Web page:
• May have only been a couple of times, but I certainly believe colic is real. It’s like saying wind pain, or silent reflux doesn’t exist. Not being able to see it doesn’t change anything. My son may have only had it a number of times, but he screamed till he turned purple and then screamed some more. It was horrible and hard to go through and I feel terrible for those who had it for a long time.


  • A very interesting article .. Thank you


  • I think anything that happens with your children is scary and of course causes up loss of sleep LOL


  • If our daughter could remember back when she was a baby, she would tell you it does exist and we can back her up lol! Her symptoms started once the sun went down and lasted into the wee hours, we were all exhausted – during the day she was as good as gold, probably still exhausted.

    Made a point of getting out of the house almost every day to keep in touch with the world outside and I have to say I was very fortunate as hubby helped with the soothing during the night, we took it in turns so at least we both managed to get some sleep at various times.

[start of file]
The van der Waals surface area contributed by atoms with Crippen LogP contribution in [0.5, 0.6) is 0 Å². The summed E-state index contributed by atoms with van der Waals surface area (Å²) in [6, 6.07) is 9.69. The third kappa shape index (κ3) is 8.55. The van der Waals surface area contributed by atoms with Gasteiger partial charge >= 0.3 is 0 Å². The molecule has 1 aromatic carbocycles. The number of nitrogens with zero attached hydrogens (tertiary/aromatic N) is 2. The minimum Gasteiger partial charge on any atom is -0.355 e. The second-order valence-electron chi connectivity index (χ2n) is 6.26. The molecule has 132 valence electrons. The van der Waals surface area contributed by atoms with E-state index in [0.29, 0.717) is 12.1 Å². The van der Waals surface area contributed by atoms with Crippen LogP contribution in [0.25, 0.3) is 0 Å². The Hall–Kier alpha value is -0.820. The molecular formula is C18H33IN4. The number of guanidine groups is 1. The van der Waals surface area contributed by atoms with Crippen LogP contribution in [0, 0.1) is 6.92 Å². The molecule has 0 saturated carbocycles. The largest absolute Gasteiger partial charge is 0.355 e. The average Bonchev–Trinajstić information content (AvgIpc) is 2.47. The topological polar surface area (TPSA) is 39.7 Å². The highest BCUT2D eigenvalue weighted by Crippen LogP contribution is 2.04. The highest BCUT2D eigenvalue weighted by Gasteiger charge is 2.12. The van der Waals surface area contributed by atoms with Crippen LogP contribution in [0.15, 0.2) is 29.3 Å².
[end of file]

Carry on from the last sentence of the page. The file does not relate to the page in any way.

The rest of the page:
Yes, it will pass. After three months peace reigned and we all slept through the night.


  • My first bub had this…she is big now but i wish i read this before. its very helpful information. thanks


  • Sure it’s real. And also very sdistressing for both mum and bub.


  • Anyone who’s experienced the distress of a baby suffering from colic would never doubt that it’s real. It hits the baby and the rest of the family too, as a tired and frazzled Mum can’t cope as well. And if in doubt about why bub is upset, always check with the doctor – better safe than sorry.


  • It is real…i know it. been there done that nd still distressing to think about it. poor babies


  • Thank heavens we never had to go through that


  • I was hospitalised with it as a child! is it real! come on!


  • I have seen babies with colic and it is very distressing


  • I believe colic is real